WHEN IT’S NOT THE BOX
Blame can’t always be laid on the litter box. Sometimes just a simple change in the home environment can throw your cat into a tizzy, and cause an interruption in good housetraining skills. For instance, a rearrangement of furniture can upset a sensitive cat, and cause accidents. Even bringing in a new sofa or chair, with its new smells, can do it. A new addition to the family in the form of a baby, long-term visitor, or new roommate can often confuse and worry a cat, resulting in (you guessed it) accidents. Temporary construction noises coming from the outside can upset, as can something as simple as a new coat of indoor paint or a change in perfume or antiperspirant by you or another person in the home. The introduction of a new cat or dog to the home will almost certainly create temporary housetraining havoc, too, so think hard about it before you add a new face to the mix.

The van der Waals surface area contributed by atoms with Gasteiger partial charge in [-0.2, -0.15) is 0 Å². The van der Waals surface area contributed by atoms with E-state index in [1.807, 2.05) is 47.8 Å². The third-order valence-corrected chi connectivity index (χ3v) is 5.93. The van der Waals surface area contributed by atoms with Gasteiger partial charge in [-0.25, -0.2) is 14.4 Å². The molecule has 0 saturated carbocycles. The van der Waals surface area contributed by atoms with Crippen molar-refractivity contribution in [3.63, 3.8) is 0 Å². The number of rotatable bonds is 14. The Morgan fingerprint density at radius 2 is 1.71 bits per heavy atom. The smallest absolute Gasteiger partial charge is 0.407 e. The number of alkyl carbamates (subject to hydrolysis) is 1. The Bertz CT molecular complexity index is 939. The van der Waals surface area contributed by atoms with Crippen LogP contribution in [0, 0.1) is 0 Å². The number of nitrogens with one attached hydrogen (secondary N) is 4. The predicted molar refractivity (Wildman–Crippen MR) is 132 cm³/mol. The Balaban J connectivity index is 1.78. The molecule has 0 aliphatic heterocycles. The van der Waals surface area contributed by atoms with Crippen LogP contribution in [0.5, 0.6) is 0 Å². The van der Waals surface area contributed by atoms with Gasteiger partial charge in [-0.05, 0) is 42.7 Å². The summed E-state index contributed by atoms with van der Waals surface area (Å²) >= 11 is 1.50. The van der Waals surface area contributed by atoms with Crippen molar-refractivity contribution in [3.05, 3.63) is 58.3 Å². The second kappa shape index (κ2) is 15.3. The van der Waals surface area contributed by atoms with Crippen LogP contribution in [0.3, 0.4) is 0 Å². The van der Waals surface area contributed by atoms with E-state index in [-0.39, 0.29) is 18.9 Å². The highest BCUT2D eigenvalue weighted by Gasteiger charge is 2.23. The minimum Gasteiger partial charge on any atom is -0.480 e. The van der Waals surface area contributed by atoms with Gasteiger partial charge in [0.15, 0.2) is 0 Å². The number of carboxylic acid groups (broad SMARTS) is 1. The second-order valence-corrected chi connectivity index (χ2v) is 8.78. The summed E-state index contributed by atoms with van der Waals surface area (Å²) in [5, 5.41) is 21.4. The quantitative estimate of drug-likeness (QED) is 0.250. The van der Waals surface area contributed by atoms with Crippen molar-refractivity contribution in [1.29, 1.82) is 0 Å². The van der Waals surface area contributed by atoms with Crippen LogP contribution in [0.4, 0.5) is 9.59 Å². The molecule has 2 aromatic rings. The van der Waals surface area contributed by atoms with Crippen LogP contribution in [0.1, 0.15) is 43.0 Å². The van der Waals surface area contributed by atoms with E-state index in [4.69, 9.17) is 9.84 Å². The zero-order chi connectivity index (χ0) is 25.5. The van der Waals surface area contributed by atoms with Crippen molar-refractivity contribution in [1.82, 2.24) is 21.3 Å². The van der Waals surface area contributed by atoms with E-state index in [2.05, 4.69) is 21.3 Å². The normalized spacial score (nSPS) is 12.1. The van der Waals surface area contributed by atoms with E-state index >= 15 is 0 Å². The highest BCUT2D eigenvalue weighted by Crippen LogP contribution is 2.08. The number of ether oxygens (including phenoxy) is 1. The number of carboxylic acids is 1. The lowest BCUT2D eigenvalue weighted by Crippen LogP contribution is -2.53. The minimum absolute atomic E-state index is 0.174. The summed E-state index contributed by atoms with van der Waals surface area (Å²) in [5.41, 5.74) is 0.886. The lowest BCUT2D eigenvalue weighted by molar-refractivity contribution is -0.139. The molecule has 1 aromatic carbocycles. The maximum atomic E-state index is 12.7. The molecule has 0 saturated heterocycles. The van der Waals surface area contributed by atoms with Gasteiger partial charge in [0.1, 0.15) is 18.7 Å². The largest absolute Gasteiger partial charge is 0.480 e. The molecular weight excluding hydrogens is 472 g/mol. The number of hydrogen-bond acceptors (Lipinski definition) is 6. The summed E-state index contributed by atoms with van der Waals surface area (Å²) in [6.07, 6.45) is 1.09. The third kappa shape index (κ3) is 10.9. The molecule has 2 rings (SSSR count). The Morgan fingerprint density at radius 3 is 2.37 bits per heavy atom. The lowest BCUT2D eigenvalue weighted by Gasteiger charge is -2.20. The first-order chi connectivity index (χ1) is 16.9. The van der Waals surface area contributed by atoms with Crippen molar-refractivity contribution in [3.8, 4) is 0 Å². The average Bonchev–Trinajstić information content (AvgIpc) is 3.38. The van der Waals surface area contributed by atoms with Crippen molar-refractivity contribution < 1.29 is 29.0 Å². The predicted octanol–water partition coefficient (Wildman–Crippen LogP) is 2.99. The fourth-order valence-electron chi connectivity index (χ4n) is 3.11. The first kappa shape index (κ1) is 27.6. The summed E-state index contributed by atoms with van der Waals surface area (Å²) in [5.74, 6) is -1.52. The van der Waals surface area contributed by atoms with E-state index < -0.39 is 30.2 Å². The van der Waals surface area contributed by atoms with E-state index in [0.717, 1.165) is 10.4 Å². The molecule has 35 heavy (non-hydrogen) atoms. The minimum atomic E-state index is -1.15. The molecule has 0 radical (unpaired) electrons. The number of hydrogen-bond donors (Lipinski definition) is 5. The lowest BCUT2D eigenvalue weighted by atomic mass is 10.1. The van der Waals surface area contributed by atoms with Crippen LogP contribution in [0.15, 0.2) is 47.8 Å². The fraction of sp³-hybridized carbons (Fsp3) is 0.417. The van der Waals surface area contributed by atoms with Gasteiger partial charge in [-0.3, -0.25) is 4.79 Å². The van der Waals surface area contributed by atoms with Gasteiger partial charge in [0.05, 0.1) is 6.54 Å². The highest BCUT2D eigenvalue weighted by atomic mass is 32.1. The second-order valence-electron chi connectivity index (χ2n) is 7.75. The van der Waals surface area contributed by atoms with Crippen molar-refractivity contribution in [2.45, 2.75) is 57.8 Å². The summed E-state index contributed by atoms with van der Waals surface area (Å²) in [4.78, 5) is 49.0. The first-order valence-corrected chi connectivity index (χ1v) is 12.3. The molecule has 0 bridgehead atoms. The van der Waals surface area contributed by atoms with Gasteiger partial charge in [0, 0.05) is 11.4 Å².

Luckily, unlike changes to the litter box, these types of territorial changes will usually have only a temporary affect on your cat’s habits. Given time, she will most likely get back to her normal routines once her suspicions ebb and she comes to accept the new situation. Just be sure to introduce change gradually, instead of all at once.
By better understanding your cat’s intimate connection with her litter box and by endeavouring to maintain the status quo if you have a routine that’s working, you will prevent unexpected elimination habits before they begin. You’ll keep things “in the box,” and ensure a happy, tidy cat for years to come.